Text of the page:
After a practice at Xcel Energy Center on Monday, Mikko Koivu packed his bag in the Wild’s locker room, preparing for the team’s afternoon flight to Pittsburgh. While the center was eager to hit the road for Tuesday’s game against the Penguins, he wasn’t particularly interested in recalling the team’s last visit to CONSOL Energy Center.
“I don’t want to think about what happened in the past,’’ Koivu said. “It’s about the future.’’
That succinct statement sums up the mind-set the team has adopted since Jan. 13, when a season in free fall hit bottom with a 7-2 loss at Pittsburgh. Mired in a six-game losing streak, coach Mike Yeo said his team had “unraveled’’ and looked “completely lost,’’ and his job security had become an increasingly hot topic. After the game, players held a 26-minute postgame meeting to address a situation that Koivu called “embarrassing.’’
The Wild added goaltender Devan Dubnyk the next day, but that wasn’t the only change that has produced a 38-12-6 record since then. Koivu said the Wild has become a more sharply focused and forward-looking team, one that is better able to withstand the inevitable ebbs and flows in a game and in a season. That ability to keep moving ahead has sent it back to Pittsburgh with 23 points through its first 16 games, one of the strongest starts in franchise history.
“It doesn’t matter if you win or lose, you want to get better each day,’’ Koivu said. “You’ll have ups and downs in a game or in a period. Whether you have a good shift or a bad shift, you have to get ready for the next one.
“It’s still early in the season, but I think we’ve been handling that pretty well, whether it’s inside one game or during a long road trip. That’s the way you have to approach things.’’
The Wild still is coping with the absence of winger Zach Parise, who has missed four games because of a sprained knee ligament. Parise has begun skating on his own, but he will not travel to Pittsburgh or to Thursday’s game at Boston. Yeo said Parise will be reassessed after the road trip, and there is no timetable for his return.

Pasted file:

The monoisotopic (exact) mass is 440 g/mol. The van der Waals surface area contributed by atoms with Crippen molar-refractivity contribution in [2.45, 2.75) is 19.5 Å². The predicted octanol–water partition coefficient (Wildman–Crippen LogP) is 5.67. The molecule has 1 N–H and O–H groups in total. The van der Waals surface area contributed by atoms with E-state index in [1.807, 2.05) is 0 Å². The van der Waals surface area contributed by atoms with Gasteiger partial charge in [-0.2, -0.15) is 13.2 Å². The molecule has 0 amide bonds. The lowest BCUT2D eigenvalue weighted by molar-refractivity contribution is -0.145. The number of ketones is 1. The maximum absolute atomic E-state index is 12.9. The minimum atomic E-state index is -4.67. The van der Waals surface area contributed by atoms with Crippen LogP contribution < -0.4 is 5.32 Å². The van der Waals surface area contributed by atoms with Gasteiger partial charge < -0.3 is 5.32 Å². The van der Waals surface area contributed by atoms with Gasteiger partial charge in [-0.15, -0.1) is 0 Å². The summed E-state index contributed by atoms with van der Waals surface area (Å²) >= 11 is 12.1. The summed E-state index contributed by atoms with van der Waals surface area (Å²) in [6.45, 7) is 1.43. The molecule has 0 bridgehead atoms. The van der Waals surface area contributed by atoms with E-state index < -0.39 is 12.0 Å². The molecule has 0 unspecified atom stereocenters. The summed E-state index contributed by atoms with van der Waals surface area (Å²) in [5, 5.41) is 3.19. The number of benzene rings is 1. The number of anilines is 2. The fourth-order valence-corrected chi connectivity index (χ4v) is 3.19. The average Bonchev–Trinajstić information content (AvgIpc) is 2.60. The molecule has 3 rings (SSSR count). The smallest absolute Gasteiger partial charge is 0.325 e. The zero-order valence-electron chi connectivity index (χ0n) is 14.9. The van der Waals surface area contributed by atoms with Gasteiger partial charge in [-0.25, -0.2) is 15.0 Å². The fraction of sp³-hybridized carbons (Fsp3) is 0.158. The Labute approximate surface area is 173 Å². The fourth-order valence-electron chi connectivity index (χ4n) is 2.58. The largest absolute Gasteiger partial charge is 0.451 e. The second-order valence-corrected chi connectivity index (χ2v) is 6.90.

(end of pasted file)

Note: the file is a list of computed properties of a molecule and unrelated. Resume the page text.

Yeo agreed with Koivu that the Wild has been helped immeasurably by learning to concentrate on the next shift, period or game. During its struggles last season, a single mistake often knocked the Wild off-course, multiplying into a flurry of errors that led to defeat.
Yet Yeo said even in that defeat at Pittsburgh, he saw signs that the Wild was capable of escaping its rut. The players cared about each other, and they had not given up. Forward Charlie Coyle said those close bonds encouraged unity and accountability, and the Wild steadied as players gained experience and maturity.
“We were in a bad spot,’’ Coyle said. “But we have great leaders in this room. And what we’ve gone through as a team, we’ve learned to get through those tough times and battle back.’’
Dubnyk noted one other quality the Wild has gained since he joined it the day after that defeat in Pittsburgh.
“We believe in how good we are,’’ he said. “We’ve learned how to win games in every different way imaginable, and we’re comfortable in every situation. We know the important thing, no matter how well or not-so-well we’ve played, is that we’ll find a way to be on the right side at the end. That’s something that’s really grown with this group.’’
Bulmer is back
The Wild recalled forward Brett Bulmer on Monday, one day after returning him to its AHL affiliate in Iowa. Bulmer was first called up on Friday, but he did not play in Saturday’s overtime loss at Dallas and went back to Iowa on Sunday.
Yeo said there is “a greater chance he’ll fit into the lineup’’ against Pittsburgh, and the 6-4 winger said he understands what is expected of him against the Penguins’ highly skilled forwards.
“[Sunday] was a bit different, having to go down for the day and then get ready to come back,’’ Bulmer said. “But it’s all worth it. I’m happy to be here. I just have to bring energy, be a big body out there and be a hard guy to play against.’’